Complete resolution of postbariatric surgery associated hepatic steatosis after nutrition support
Bariatric surgery (BS) has been known to have favorable effects on preexisting nonalcoholic fatty liver disease (NAFLD) with weight loss [1,2]. Contradictorily, several cases of liver injuries with rapid weight loss or malnutrition after bariatric surgery have been reported . The pathophysiology of liver injuries due to BS remains poorly understood. Here, we report the case of a postRYGB patient with severe malnutrition who developed NAFLD and will propose a mechanism with supportive findings.
AbstractPurpose of ReviewThis review summarizes our current understanding of the metabolic syndrome (MetS) in children and adolescents. Special emphasis is given towards diagnostic criteria and therapeutic options.Recent FindingsConsistent diagnostic criteria to define MetS in childhood and adolescence are not available to date. There is common agreement that the main features defining MetS include (1) disturbed glucose metabolism, (2) arterial hypertension, (3) dyslipidemia, and (4) abdominal obesity. However, settings of cut-off values are still heterogeneous in the pediatric population. Additional features that may defi...
We report a case of a post RYGB patient with severe malnutrition who developed non-alcoholic fatty liver disease. Severe chronic malnutrition predisposed by bariatric surgery is considered as potential mechanism of hepatic steatosis. Liver function should be routinely monitored for post bariatric patients with nutritional risk. Proper enteral and parenteral nutrition support can be a major treatment for hepatic steatosis induced by severe malnutrition.
Obesity and its complications, which affect myriad organ systems, continue to be major worldwide public health problems in adults and children.1 Nonalcoholic fatty liver disease (NAFLD) is associated with obesity and the metabolic syndrome that encompasses insulin resistance, dyslipidemia, and hypertension. The prevalence of NAFLD in children varies widely and is dependent on the method of diagnosis, age, sex, and ethnicity, but the estimated global prevalence is 7.6% in the general pediatric population and 34.2% in obese children.
Obesity is a worldwide epidemic leading to non-alcoholic fatty liver disease. Alterations of liver fat by magnetic resonance imaging (MRI) following bariatric surgery is a promising feature, but few studies have been fully elucidated. Purpose. MRI was used to determine alterations of liver fat fraction (LFF) features following surgery. These were compared with the clinical non-alcoholic steatohepatitis score (C-NASH score) and evaluated for predictive factors for score changes postoperatively. Methods.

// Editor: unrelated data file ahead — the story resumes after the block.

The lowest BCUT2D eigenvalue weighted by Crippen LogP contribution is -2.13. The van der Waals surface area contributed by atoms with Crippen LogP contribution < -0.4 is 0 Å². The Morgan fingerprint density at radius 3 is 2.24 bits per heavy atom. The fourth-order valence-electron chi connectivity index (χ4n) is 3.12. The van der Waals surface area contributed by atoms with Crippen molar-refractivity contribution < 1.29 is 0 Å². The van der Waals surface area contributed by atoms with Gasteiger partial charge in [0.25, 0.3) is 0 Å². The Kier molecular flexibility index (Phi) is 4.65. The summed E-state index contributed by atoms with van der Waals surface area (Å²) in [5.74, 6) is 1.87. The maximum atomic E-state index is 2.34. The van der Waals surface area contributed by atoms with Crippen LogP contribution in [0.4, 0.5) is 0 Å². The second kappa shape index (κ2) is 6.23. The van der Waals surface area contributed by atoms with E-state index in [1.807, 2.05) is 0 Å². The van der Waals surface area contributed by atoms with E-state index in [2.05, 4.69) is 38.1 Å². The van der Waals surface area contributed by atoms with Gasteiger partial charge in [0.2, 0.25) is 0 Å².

Nonalcoholic fatty liver disease (NAFLD) is tied to the rise in obesity and type 2 diabetes. Bariatric endoscopic interventions may provide an option to treat patients but there is scant data at present evaluating the effects on liver disease and diabetes.
Non-alcoholic fatty liver disease (NAFLD) is a common chronic progressive parenchymal liver disease with strong pathophysiological underpinnings to adiposity-based chronic disease or obesity. One of the hallmarks of the disease is an insulin-resistant state driven by increased body fat promoting adipose tissue dysfunction, a chronic inflammatory state, altered gut mucosal barrier and microbiome, and permissive abnormal signaling between the central nervous system and peripheral metabolic organs.
Nonalcoholic Fatty Liver Disease (NAFLD) prevalence is rising worldwide, as a direct consequence of the obesity epidemic. Bariatric Surgery provides proven NAFLD amelioration, although questions remain if Roux-en-Y Gastric Bypass (RYGB) or Laparoscopic Sleeve Gastrectomy (LSG) is more effective. To answer this question, we conducted a Systematic review and meta-analysis exclusively comparing RYGB against LSG for amelioration of NAFLD using four separate criteria: ALT, AST, NAFLD activity score (NAS), and NAFLD fibrosis score (NFS).
ConclusionAmong individuals with morbid obesity, the findings of this study are suggestive that liver fibrosis confirmed by histopathological examination is associated with a slight impairment of left ventricular function. Further studies are needed to confirm this association.
Bariatric surgery is still not recommended to alleviate the long-term sequelae of non-alcoholic fatty liver disease (NAFLD) despite some evidence to suggest bariatric surgery can mitigate the risk of non-alcoholic steatohepatitis (NASH) and/or hepatocellular carcinoma. This current study is the first to use a propensity match analysis of a large cohort of bariatric surgery patients with non-surgery controls to show that patients who had undergone bariatric surgery had fewer new cases of NASH and HCC with extended follow up, and further risk adjustment also revealed bariatric surgery was associated with fewer cases of NASH ...
ConclusionsIntraoperative liver biopsy during bariatric surgery is safe and identified liver disease in 89%, with 9% meeting referral criteria. Pasifika patients have a higher rate of NAFLD than non-Pasifika.